“If you’re Morgan Stanley and you want to do banking in China, you know that you may be one of the banks that gets into China – if your global index includes Chinese companies to a sufficient degree and if you officially notify all your customers that they should include China to the 15 percent level, or whatever level, in their portfolios.
“You know that you’ll be allowed to do business in China if your lobbyist is here on the hill lobbying for China. China doesn’t need to hire a lobbyist. They have all of them through this selective access system.”
One of the witnesses called to testify was Claire Chu, a senior analyst at RWR Advisory Group, a research and risk assessment firm based in Washington, D.C.
Chu’s written testimony expanded on the shell company structure of Chinese companies being listed on U.S. exchanges and added to index funds by U.S. financial firms such as Morgan Stanley. Chu wrote:
“Variable interest entities (VIEs) are legally and functionally ambiguous corporate structures frequently employed by Chinese companies to list on U.S. exchanges, through which overseas listed entities control domestic Chinese business entities through agreements. A 2017 report by the Council of Institutional Investors (CII) found that VIE corporate structures are used by 62% of Chinese companies currently listed on U.S. exchanges, and by over 80% of Chinese companies that went public on U.S. exchanges between 2015-2017.
“Domestically, VIEs can circumvent China’s foreign investment prohibitions on certain industries, and restrictions on ‘round-trip investments’ by domestic entities via offshore special purpose vehicles (SPVs). Internationally, VIEs are able to meet the requirements of listing on U.S. and other foreign securities exchanges, allowing Chinese companies to raise funds overseas. Chinese analysts have suggested that the strength and speed of the Chinese Internet industry’s development can be partly attributed to the VIE model…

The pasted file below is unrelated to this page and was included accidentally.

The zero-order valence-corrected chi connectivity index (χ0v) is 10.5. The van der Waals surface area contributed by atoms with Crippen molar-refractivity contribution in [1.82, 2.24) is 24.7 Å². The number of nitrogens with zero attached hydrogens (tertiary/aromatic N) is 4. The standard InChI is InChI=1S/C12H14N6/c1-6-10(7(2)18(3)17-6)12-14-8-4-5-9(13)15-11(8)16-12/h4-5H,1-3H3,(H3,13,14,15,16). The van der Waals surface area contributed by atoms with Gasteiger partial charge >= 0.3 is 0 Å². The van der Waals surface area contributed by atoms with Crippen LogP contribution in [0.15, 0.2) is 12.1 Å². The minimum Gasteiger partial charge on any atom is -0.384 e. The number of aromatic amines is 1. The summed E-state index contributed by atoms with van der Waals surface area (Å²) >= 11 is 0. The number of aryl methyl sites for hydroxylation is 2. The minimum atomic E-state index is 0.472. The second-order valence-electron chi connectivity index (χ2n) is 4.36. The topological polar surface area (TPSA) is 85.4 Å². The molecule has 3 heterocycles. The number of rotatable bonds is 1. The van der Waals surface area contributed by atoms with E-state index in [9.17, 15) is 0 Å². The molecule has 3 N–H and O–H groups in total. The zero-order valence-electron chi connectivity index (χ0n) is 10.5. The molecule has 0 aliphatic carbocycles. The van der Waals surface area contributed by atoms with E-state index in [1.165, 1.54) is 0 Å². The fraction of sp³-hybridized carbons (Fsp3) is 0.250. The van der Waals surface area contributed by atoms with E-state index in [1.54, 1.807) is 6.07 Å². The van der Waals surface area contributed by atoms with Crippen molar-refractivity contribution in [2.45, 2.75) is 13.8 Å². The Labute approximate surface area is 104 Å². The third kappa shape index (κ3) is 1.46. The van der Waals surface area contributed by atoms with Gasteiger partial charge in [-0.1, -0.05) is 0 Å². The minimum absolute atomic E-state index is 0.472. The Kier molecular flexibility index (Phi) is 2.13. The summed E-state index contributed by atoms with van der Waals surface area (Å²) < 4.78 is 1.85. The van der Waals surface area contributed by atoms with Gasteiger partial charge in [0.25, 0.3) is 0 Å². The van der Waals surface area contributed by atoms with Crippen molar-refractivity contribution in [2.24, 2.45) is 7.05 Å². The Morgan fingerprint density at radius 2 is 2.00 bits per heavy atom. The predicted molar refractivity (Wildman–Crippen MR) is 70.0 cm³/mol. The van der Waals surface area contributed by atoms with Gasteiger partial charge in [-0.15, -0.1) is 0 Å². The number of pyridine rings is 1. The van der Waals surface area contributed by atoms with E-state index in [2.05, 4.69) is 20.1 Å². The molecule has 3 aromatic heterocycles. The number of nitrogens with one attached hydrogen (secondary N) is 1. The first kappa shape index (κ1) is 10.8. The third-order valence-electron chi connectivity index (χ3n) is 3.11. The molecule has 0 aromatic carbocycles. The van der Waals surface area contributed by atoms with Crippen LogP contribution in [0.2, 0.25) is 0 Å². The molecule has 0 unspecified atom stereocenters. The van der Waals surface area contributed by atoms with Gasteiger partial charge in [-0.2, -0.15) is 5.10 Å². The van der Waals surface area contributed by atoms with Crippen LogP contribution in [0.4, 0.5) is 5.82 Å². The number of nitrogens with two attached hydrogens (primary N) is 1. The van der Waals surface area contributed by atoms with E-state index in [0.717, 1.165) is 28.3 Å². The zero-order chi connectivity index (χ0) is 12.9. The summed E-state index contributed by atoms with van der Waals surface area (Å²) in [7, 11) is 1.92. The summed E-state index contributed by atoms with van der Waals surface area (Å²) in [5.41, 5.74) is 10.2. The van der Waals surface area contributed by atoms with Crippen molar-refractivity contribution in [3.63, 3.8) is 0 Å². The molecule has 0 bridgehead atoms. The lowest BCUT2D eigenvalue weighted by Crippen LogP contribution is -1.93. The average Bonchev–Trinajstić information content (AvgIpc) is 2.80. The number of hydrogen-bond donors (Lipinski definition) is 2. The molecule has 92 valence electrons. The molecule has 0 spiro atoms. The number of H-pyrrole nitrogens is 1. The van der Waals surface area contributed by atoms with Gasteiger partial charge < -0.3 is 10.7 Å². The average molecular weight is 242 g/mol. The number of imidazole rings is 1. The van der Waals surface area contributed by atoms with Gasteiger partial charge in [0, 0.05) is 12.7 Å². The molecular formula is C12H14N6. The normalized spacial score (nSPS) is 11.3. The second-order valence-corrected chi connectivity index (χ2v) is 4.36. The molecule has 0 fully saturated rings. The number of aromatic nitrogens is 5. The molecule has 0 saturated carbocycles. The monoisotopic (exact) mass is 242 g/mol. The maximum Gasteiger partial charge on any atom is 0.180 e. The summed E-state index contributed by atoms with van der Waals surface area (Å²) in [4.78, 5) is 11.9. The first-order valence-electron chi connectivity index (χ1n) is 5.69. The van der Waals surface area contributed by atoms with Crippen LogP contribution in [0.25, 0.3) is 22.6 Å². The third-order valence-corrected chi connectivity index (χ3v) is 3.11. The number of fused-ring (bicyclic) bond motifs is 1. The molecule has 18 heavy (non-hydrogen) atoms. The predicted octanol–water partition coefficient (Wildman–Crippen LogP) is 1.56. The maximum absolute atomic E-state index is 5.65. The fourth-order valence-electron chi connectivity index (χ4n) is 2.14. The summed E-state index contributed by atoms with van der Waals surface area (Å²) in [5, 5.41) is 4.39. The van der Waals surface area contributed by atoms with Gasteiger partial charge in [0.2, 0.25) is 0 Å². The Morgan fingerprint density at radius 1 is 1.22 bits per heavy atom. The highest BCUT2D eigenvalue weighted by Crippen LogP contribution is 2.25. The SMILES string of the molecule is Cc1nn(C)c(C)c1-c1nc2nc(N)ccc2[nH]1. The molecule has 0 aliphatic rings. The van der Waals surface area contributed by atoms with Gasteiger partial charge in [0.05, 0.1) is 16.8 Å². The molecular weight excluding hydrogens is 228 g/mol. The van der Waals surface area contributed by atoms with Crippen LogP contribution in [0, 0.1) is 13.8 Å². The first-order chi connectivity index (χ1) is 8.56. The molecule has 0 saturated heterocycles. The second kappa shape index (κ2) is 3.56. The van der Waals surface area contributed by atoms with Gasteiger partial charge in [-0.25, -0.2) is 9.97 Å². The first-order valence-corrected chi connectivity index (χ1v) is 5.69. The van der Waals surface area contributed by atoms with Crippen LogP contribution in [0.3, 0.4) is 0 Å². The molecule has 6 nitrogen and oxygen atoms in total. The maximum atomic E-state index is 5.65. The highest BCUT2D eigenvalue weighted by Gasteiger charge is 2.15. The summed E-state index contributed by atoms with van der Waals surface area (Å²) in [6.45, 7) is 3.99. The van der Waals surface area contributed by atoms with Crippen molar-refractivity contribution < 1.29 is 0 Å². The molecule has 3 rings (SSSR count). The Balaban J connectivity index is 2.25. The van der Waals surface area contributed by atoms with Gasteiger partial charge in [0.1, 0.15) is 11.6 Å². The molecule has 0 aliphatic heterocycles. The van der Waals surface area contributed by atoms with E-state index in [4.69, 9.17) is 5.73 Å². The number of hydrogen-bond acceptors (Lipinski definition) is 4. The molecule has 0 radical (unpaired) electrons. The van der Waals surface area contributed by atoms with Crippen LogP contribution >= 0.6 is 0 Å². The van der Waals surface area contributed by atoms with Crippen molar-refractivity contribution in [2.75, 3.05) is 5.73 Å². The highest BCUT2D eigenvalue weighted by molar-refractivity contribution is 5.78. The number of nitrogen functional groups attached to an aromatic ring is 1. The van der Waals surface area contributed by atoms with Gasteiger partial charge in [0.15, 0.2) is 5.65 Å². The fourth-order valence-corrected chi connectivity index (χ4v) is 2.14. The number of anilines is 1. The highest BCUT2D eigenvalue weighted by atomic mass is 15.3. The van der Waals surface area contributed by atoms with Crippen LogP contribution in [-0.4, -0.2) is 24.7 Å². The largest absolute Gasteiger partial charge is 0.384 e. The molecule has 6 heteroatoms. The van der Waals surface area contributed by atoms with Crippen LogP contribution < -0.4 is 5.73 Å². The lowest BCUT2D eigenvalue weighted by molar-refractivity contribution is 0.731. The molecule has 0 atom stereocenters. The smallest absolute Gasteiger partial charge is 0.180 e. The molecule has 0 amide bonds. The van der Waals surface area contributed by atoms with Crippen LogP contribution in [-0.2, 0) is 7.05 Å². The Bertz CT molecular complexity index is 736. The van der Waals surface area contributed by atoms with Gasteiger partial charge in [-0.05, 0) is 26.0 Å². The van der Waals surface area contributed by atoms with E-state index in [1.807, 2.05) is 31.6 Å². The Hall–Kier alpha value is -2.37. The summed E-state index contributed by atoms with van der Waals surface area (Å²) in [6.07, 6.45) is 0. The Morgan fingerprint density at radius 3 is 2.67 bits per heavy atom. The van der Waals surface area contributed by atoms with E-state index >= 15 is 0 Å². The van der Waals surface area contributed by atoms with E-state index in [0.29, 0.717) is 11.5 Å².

“U.S. investors have very shaky legal rights to the underlying assets of VIE-structured companies because in reality, they are holding shares of a shell company with no intrinsic value or operations, that only mirrors the performance and value of a domestic Chinese company. In the event of a delisting or an undervalued take-private deal, it is unclear what recourse is available to U.S. shareholders of Chinese companies with VIE structures. This past July, SEC Chair Gary Gensler introduced new guidance seeking VIE-related disclosures from all China-based operating companies seeking to issue securities, and to conduct targeted additional filing reviews for companies with significant China-based operations. These enhanced disclosure requirements have not yet, but should be, codified as an amendment to the Securities Act.”
Read Chu’s complete written testimony on the far-reaching threats posed by China’s rapid expansion into international stock markets here.
Despite the fact that China has not been complying with accounting laws in the U.S. for almost two decades, Wall Street has continued to underwrite its questionable shell companies.
According to the Subcommittee’s Memorandum released as part of the hearing, during the first half of this year, initial public offerings (IPOs) by Chinese companies represented “nearly 15 percent of total IPO proceeds raised in the U.S.” As of October of last year, there were 248 China-based firms listed on U.S. stock exchanges, representing a total market value of $2.2 trillion.
One of the questions raised at the hearing was what type of fallout would financial firms in the U.S. experience if there was a major financial upheaval in China. While there was no definitive answer, it might be wise to recall that China’s stock market ruptured in July 2015 and China suspended trading in more than a thousand stocks. During that same week, on July 8, 2015, the New York Stock Exchange suspended trading for almost four hours. See our report: China Stocks and the New York Stock Exchange Shutdown: The Untold Story.